Connecting decision makers to a dynamic network of information, people and ideas, Bloomberg quickly and accurately delivers business and financial information, news and insight around the world.
+1 212 318 2000
Europe, Middle East, & Africa
+44 20 7330 7500
+65 6212 1000
Posted by: Bruce Nussbaum on January 22, 2010
Secretary of State Hillary Clinton’s speech on the universality of Internet Freedom is a wonderful speech that I personally applaud but it is seriously flawed when applied to China and to Google in China. Absolute internet freedom is a value widely shared among hundreds of millions of North Americans, Latin Americans and Europeans but not among the vast, vast, vast majority of Chinese.
I recently spent two weeks in Shanghai and Beijing talking with designers and academics. Here is my sense of how internet censorship and “freedom” work in China. The stereotype of of a distant, old, militaristic censor shutting down blogs and web sites on whim is incorrect. Both the young. high-tech entrepreneurs developing new online businesses and the government censors come from the same good universities, are extremely well-educated and know each other personally. The two sides are in constant contact every day, pushing and pulling, reshaping the zone and focus of censorship. In general, both sides, mostly men in their 20s and early 30s, I am told, are trying to increase the space of what is allowed. I am also told that one problem with Google in China was that it was not tied into this network of censor and censored as well as Baidu and other Chinese web companies. And Google didn’t share the accepted culture of dynamic censorship, further antagonizing the censors.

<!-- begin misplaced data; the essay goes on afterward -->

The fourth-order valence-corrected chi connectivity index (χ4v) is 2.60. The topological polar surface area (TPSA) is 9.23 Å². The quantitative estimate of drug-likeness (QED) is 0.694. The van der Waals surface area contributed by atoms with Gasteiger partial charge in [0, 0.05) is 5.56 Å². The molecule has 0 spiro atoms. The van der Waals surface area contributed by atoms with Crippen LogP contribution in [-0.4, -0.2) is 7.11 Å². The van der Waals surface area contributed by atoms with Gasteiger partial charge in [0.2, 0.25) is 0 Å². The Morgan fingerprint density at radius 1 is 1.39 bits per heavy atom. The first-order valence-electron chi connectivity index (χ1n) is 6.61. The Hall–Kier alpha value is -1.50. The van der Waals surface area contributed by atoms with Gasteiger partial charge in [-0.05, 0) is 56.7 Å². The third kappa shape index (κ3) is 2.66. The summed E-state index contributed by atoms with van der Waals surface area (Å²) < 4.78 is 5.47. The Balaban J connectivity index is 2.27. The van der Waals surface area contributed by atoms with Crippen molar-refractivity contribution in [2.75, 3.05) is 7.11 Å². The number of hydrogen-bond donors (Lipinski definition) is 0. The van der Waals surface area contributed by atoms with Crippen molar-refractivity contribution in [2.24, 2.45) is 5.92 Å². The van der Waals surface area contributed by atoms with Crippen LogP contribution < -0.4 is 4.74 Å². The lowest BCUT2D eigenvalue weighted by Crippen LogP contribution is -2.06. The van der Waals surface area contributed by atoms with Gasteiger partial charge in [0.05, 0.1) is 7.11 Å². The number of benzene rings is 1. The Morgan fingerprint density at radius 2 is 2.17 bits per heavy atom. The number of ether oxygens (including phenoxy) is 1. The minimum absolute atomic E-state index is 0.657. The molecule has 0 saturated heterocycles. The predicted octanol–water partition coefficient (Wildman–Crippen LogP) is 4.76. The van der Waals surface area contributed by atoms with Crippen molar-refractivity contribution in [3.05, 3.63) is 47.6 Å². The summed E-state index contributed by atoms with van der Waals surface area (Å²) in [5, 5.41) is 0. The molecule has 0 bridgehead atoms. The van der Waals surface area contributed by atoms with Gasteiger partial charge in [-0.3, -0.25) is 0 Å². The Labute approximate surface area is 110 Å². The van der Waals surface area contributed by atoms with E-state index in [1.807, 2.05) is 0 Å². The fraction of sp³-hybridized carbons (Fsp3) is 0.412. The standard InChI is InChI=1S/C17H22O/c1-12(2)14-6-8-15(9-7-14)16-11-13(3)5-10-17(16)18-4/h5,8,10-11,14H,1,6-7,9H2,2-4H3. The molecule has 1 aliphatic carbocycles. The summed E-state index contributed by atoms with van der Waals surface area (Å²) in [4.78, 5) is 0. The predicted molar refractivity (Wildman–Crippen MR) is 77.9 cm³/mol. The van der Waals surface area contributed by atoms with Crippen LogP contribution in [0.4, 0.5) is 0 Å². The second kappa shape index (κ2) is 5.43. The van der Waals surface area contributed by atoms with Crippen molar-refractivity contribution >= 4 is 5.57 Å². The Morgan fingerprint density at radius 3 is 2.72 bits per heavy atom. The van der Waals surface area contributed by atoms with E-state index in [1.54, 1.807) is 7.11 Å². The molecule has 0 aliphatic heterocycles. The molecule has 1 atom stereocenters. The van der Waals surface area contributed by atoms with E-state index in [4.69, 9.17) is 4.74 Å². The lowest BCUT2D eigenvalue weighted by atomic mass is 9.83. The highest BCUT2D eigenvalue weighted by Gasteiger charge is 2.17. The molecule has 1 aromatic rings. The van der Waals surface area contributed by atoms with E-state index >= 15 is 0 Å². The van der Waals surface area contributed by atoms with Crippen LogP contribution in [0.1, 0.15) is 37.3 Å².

Two weeks is not a long time in any country, but I did take away the conclusion that for nearly all Chinese, Tibet and Taiwan are as much a part of China as Hawaii and New Mexico are of the US. Government censorship of individuals and groups calling for Tibetan independence is widely applauded, not criticized. It is not an internet space that the younger generation in China wants expanded. However, there is an enormous amount of expressed anger at the rich and powerful all over the net. And throughout contemporary Chinese painting.
I remember going to the 798 art district of Beijing and looking at one installation that listed words. The first word was “propaganda.” The second was “advertising.” The flow of other words expressed the artists conclusion that two were basically the same—messages from powerful institutions designed to persuade you to think one way and behave in a particular way.
In the US, internet users have no problem with letting companies flood their computers at will with cookies that track their behavior and indicate their state of mind. They have no problem allowing companies to use gps to know exactly where they are at any point in time. But should the government be allowed to do this? Never. This is a cultural decision as much as a political one.
I totally agree with Secretary of State Hillary in keeping the internet free but mandating it as a “universal” right is a reach too far. European nations mandate universal health care as a “universal” right. How do Americans feel about that?
Want to stop talking about innovation and learn how to make it work for you? Bruce Nussbaum takes you deep into the latest thinking about innovation and design with daily scoops, provocative perspectives and case studies. Nussbaum is at the center of a global conversation on the growing discipline of innovation and the deepening field of design thinking. Read him to discover what social networking works—and what doesn’t. Discover where service innovation is going and how experience design is shaping up. Learn which schools are graduating the most creative talent and which consulting firms are the hottest. And get his take on what the smartest companies are doing in the U.S., Asia and Europe, far ahead of the pack.